Q: One of the mechanisms you implemented was ‘thinking out loud’. Can teams think out loud in a distributed digital world?
I now run a consultancy where we advise organisations on how to adopt a leader-leader model. We use Slack, so every morning everyone writes in Slack their daily intentions: Here’s what I’m working on today, here’s what I’m worried about, here’s what I’m thinking about, here’s what I need help with, etc. When we started people would tend to just write out their to-do list for the day, which wasn’t what I was after.
So, to break that we would practice using empowered sentence starters like “I intend to… I plan on… I will… and We will” and discourage disempowered phrases like “Request permission to… I would like to… What should I do about… Do you think we should… Could we…”
I’m an introvert, so all day long I have stuff in my head and it would be better if I just vocalised it because then everyone would know, “oh so that’s why you’re worried about this.”
For example, when my daughter was learning to drive, she’d be driving down the road and there’d be people playing and I said, “Emily do you see them?” and she was like “Yeah Dad!” kind of annoyed at me. And I’d say: “Do you see the stop sign? Do you see the car coming? Do you see the guy backing out of his driveway?” And she got more frustrated, but I didn’t know if she could see them because she was driving in silence. So, for both our peace of mind I got her to vocalise what she was seeing as she went: “I see the family, I see the car, I see the stop sign…” And you don’t have to keep that behaviour going once you demonstrate competence. But it was her saying what she was seeing that allowed me to be quiet, which allowed her to retain control.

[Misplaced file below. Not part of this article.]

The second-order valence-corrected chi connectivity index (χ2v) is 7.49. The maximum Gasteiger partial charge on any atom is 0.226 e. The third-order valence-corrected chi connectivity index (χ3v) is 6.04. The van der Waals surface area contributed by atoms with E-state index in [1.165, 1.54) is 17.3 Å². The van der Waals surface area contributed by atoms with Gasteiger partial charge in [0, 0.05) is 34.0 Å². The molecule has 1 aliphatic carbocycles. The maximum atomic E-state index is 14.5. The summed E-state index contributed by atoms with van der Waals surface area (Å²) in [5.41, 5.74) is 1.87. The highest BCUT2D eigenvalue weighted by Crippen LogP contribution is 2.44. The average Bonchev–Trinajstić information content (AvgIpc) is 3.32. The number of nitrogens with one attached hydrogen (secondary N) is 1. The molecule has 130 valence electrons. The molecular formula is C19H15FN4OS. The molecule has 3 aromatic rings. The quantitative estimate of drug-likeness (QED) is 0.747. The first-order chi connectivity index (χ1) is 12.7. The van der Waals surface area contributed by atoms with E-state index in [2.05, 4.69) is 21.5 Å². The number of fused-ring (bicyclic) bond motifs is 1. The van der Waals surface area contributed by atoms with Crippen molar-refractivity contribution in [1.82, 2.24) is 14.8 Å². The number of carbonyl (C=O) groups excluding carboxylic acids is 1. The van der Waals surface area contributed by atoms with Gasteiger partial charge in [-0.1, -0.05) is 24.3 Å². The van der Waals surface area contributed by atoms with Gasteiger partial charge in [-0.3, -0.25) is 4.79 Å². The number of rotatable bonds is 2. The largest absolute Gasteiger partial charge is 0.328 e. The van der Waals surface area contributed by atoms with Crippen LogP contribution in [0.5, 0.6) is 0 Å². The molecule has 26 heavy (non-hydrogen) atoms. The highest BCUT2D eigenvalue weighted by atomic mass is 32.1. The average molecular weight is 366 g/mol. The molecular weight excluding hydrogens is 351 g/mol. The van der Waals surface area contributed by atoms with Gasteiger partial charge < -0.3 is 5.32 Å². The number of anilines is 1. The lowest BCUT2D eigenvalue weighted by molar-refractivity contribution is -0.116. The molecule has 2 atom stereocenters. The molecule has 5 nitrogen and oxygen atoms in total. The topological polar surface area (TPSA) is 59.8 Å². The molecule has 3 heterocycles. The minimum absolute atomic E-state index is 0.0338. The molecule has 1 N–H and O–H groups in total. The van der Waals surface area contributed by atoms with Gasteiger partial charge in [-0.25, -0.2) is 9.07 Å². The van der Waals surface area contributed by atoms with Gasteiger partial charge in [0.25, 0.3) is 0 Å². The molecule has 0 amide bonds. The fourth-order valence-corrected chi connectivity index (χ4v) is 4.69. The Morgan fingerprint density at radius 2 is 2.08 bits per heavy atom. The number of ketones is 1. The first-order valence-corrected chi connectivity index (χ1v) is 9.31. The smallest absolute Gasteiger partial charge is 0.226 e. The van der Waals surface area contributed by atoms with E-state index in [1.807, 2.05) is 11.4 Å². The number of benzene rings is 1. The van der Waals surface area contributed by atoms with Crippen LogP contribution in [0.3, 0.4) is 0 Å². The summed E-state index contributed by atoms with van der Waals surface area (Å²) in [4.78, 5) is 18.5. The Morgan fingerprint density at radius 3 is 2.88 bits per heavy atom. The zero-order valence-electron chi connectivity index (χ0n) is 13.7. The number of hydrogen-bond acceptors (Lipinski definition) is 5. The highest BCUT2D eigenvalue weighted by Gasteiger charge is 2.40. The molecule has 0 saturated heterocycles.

Corporately most people’s instinct is to create opacity in their job, because if they’re transparent about what they’re doing then it creates the opportunity for their boss to interfere, because they now have the information that would allow them to interfere.
But in a healthy, leader-leader organisation people aren’t afraid to be transparent because bosses trust them and won’t interfere. It’s recognised that the employee isn’t sharing because they need help; they are just letting their boss know that they are aware of what’s going on.